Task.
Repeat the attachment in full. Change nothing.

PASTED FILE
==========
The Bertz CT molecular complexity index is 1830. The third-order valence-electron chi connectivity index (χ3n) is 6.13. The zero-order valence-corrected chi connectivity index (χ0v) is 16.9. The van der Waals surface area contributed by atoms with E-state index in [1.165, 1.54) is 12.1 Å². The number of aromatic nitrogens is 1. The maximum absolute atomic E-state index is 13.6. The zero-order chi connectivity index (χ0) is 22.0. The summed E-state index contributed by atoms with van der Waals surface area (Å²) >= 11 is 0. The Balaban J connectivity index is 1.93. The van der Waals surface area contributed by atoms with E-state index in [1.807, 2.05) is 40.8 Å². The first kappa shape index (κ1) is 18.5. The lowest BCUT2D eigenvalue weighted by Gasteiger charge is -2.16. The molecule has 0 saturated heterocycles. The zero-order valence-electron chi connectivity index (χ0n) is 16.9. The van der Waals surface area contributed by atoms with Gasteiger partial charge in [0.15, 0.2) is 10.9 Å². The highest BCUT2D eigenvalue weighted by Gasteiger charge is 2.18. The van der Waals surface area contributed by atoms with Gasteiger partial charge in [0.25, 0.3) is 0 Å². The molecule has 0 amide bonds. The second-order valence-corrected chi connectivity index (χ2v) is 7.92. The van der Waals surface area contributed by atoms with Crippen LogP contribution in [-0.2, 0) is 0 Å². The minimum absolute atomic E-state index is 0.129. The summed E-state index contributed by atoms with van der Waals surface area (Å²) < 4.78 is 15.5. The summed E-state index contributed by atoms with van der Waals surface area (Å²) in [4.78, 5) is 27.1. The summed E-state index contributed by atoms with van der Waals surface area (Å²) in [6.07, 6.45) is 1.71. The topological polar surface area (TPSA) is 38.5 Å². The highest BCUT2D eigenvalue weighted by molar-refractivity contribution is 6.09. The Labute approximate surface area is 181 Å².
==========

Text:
The Bertz CT molecular complexity index is 1830. The third-order valence-electron chi connectivity index (χ3n) is 6.13. The zero-order valence-corrected chi connectivity index (χ0v) is 16.9. The van der Waals surface area contributed by atoms with E-state index in [1.165, 1.54) is 12.1 Å². The number of aromatic nitrogens is 1. The maximum absolute atomic E-state index is 13.6. The zero-order chi connectivity index (χ0) is 22.0. The summed E-state index contributed by atoms with van der Waals surface area (Å²) >= 11 is 0. The Balaban J connectivity index is 1.93. The van der Waals surface area contributed by atoms with E-state index in [1.807, 2.05) is 40.8 Å². The first kappa shape index (κ1) is 18.5. The lowest BCUT2D eigenvalue weighted by Gasteiger charge is -2.16. The molecule has 0 saturated heterocycles. The zero-order valence-electron chi connectivity index (χ0n) is 16.9. The van der Waals surface area contributed by atoms with Gasteiger partial charge in [0.15, 0.2) is 10.9 Å². The highest BCUT2D eigenvalue weighted by Gasteiger charge is 2.18. The van der Waals surface area contributed by atoms with Gasteiger partial charge in [0.25, 0.3) is 0 Å². The molecule has 0 amide bonds. The second-order valence-corrected chi connectivity index (χ2v) is 7.92. The van der Waals surface area contributed by atoms with Crippen LogP contribution in [-0.2, 0) is 0 Å². The minimum absolute atomic E-state index is 0.129. The summed E-state index contributed by atoms with van der Waals surface area (Å²) < 4.78 is 15.5. The summed E-state index contributed by atoms with van der Waals surface area (Å²) in [4.78, 5) is 27.1. The summed E-state index contributed by atoms with van der Waals surface area (Å²) in [6.07, 6.45) is 1.71. The topological polar surface area (TPSA) is 38.5 Å². The highest BCUT2D eigenvalue weighted by molar-refractivity contribution is 6.09. The Labute approximate surface area is 181 Å².